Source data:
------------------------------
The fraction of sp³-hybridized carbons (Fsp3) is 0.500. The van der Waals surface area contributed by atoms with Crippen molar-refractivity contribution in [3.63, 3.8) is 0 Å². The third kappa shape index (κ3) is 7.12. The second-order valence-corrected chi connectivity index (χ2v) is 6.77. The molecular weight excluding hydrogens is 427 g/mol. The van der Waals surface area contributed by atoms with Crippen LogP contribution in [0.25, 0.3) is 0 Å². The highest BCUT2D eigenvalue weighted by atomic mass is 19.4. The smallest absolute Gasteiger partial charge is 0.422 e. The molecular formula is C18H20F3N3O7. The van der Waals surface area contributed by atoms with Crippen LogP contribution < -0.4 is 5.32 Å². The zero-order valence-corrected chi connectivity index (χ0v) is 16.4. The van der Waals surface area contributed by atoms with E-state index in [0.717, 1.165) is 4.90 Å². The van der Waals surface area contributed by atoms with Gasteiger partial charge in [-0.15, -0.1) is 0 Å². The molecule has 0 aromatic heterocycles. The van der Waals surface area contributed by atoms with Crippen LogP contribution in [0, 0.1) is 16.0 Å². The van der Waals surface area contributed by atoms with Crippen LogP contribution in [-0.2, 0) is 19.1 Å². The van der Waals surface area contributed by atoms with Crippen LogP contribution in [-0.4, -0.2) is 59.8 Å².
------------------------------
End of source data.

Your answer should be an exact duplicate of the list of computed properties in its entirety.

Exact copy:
The fraction of sp³-hybridized carbons (Fsp3) is 0.500. The van der Waals surface area contributed by atoms with Crippen molar-refractivity contribution in [3.63, 3.8) is 0 Å². The third kappa shape index (κ3) is 7.12. The second-order valence-corrected chi connectivity index (χ2v) is 6.77. The molecular weight excluding hydrogens is 427 g/mol. The van der Waals surface area contributed by atoms with Crippen LogP contribution in [0.25, 0.3) is 0 Å². The highest BCUT2D eigenvalue weighted by atomic mass is 19.4. The smallest absolute Gasteiger partial charge is 0.422 e. The molecular formula is C18H20F3N3O7. The van der Waals surface area contributed by atoms with Crippen LogP contribution < -0.4 is 5.32 Å². The zero-order valence-corrected chi connectivity index (χ0v) is 16.4. The van der Waals surface area contributed by atoms with E-state index in [0.717, 1.165) is 4.90 Å². The van der Waals surface area contributed by atoms with Gasteiger partial charge in [-0.15, -0.1) is 0 Å². The molecule has 0 aromatic heterocycles. The van der Waals surface area contributed by atoms with Crippen LogP contribution in [0, 0.1) is 16.0 Å². The van der Waals surface area contributed by atoms with Crippen LogP contribution in [-0.2, 0) is 19.1 Å². The van der Waals surface area contributed by atoms with Crippen LogP contribution in [-0.4, -0.2) is 59.8 Å².